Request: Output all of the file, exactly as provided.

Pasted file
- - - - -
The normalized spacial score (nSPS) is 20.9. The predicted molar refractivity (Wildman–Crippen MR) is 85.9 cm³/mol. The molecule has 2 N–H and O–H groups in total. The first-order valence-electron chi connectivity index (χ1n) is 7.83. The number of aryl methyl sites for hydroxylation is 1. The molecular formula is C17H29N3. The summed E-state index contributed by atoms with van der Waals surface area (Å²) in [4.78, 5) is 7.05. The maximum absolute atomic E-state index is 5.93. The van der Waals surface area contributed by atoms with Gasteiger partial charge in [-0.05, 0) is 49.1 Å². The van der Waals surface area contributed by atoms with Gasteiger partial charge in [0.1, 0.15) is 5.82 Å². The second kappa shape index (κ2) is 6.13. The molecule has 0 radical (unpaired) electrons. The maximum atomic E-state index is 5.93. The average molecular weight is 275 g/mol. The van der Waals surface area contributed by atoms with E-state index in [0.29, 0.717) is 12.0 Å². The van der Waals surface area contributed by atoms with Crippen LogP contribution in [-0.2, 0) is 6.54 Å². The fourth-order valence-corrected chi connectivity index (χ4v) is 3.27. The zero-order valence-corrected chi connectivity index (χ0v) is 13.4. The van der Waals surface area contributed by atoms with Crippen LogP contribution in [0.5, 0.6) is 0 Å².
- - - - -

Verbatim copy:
The normalized spacial score (nSPS) is 20.9. The predicted molar refractivity (Wildman–Crippen MR) is 85.9 cm³/mol. The molecule has 2 N–H and O–H groups in total. The first-order valence-electron chi connectivity index (χ1n) is 7.83. The number of aryl methyl sites for hydroxylation is 1. The molecular formula is C17H29N3. The summed E-state index contributed by atoms with van der Waals surface area (Å²) in [4.78, 5) is 7.05. The maximum absolute atomic E-state index is 5.93. The van der Waals surface area contributed by atoms with Gasteiger partial charge in [-0.05, 0) is 49.1 Å². The van der Waals surface area contributed by atoms with Gasteiger partial charge in [0.1, 0.15) is 5.82 Å². The second kappa shape index (κ2) is 6.13. The molecule has 0 radical (unpaired) electrons. The maximum atomic E-state index is 5.93. The average molecular weight is 275 g/mol. The van der Waals surface area contributed by atoms with E-state index in [0.29, 0.717) is 12.0 Å². The van der Waals surface area contributed by atoms with Crippen LogP contribution in [-0.2, 0) is 6.54 Å². The fourth-order valence-corrected chi connectivity index (χ4v) is 3.27. The zero-order valence-corrected chi connectivity index (χ0v) is 13.4. The van der Waals surface area contributed by atoms with Crippen LogP contribution in [0.5, 0.6) is 0 Å².